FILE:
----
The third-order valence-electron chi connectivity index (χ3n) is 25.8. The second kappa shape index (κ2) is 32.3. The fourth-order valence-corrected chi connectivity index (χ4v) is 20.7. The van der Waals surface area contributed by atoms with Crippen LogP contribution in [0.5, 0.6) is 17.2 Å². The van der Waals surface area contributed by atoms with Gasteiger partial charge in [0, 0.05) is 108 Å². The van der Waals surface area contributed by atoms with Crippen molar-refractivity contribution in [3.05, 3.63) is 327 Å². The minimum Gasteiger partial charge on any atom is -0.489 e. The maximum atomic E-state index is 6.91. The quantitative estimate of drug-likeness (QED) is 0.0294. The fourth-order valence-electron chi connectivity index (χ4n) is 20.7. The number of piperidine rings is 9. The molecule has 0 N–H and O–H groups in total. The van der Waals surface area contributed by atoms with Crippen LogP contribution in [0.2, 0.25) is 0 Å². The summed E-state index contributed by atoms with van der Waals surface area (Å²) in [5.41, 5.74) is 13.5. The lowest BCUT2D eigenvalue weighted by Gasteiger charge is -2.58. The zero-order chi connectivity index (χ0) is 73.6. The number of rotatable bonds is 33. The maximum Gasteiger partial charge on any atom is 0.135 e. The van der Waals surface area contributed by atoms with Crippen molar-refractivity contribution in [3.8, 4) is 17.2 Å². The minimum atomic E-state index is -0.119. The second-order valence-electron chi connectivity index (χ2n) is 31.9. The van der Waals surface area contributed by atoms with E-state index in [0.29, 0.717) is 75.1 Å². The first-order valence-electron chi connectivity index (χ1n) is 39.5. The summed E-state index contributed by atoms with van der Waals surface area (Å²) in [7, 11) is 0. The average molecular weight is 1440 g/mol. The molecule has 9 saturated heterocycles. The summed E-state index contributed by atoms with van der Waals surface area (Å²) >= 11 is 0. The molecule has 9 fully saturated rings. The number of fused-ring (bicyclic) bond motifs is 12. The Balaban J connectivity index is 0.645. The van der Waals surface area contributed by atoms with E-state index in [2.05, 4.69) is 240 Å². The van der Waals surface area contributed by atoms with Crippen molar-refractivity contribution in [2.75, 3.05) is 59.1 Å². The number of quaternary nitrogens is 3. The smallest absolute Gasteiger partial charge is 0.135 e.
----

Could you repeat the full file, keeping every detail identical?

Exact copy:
The third-order valence-electron chi connectivity index (χ3n) is 25.8. The second kappa shape index (κ2) is 32.3. The fourth-order valence-corrected chi connectivity index (χ4v) is 20.7. The van der Waals surface area contributed by atoms with Crippen LogP contribution in [0.5, 0.6) is 17.2 Å². The van der Waals surface area contributed by atoms with Gasteiger partial charge in [0, 0.05) is 108 Å². The van der Waals surface area contributed by atoms with Crippen molar-refractivity contribution in [3.05, 3.63) is 327 Å². The minimum Gasteiger partial charge on any atom is -0.489 e. The maximum atomic E-state index is 6.91. The quantitative estimate of drug-likeness (QED) is 0.0294. The fourth-order valence-electron chi connectivity index (χ4n) is 20.7. The number of piperidine rings is 9. The molecule has 0 N–H and O–H groups in total. The van der Waals surface area contributed by atoms with Crippen LogP contribution in [0.2, 0.25) is 0 Å². The summed E-state index contributed by atoms with van der Waals surface area (Å²) in [5.41, 5.74) is 13.5. The lowest BCUT2D eigenvalue weighted by Gasteiger charge is -2.58. The zero-order chi connectivity index (χ0) is 73.6. The number of rotatable bonds is 33. The maximum Gasteiger partial charge on any atom is 0.135 e. The van der Waals surface area contributed by atoms with Crippen molar-refractivity contribution in [3.8, 4) is 17.2 Å². The minimum atomic E-state index is -0.119. The second-order valence-electron chi connectivity index (χ2n) is 31.9. The van der Waals surface area contributed by atoms with E-state index in [0.29, 0.717) is 75.1 Å². The first-order valence-electron chi connectivity index (χ1n) is 39.5. The summed E-state index contributed by atoms with van der Waals surface area (Å²) in [7, 11) is 0. The average molecular weight is 1440 g/mol. The molecule has 9 saturated heterocycles. The summed E-state index contributed by atoms with van der Waals surface area (Å²) >= 11 is 0. The molecule has 9 fully saturated rings. The number of fused-ring (bicyclic) bond motifs is 12. The Balaban J connectivity index is 0.645. The van der Waals surface area contributed by atoms with E-state index in [2.05, 4.69) is 240 Å². The van der Waals surface area contributed by atoms with Crippen molar-refractivity contribution in [2.75, 3.05) is 59.1 Å². The number of quaternary nitrogens is 3. The smallest absolute Gasteiger partial charge is 0.135 e.